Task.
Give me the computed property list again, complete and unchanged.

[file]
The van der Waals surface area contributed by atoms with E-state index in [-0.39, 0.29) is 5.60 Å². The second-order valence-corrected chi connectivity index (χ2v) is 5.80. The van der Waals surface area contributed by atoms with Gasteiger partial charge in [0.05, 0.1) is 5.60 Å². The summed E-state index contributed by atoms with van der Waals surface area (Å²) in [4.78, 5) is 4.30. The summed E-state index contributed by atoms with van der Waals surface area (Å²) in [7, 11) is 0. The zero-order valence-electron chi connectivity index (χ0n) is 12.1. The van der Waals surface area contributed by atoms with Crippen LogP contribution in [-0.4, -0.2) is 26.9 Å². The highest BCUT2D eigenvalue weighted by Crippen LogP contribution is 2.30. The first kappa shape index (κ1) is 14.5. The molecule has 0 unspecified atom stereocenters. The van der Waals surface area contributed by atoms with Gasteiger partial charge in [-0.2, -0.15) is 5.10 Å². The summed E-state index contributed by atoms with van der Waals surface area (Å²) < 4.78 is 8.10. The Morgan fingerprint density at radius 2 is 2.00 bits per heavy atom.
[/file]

The van der Waals surface area contributed by atoms with E-state index in [-0.39, 0.29) is 5.60 Å². The second-order valence-corrected chi connectivity index (χ2v) is 5.80. The van der Waals surface area contributed by atoms with Gasteiger partial charge in [0.05, 0.1) is 5.60 Å². The summed E-state index contributed by atoms with van der Waals surface area (Å²) in [4.78, 5) is 4.30. The summed E-state index contributed by atoms with van der Waals surface area (Å²) in [7, 11) is 0. The zero-order valence-electron chi connectivity index (χ0n) is 12.1. The van der Waals surface area contributed by atoms with Crippen LogP contribution in [-0.4, -0.2) is 26.9 Å². The highest BCUT2D eigenvalue weighted by Crippen LogP contribution is 2.30. The first kappa shape index (κ1) is 14.5. The molecule has 0 unspecified atom stereocenters. The van der Waals surface area contributed by atoms with Gasteiger partial charge in [-0.2, -0.15) is 5.10 Å². The summed E-state index contributed by atoms with van der Waals surface area (Å²) < 4.78 is 8.10. The Morgan fingerprint density at radius 2 is 2.00 bits per heavy atom.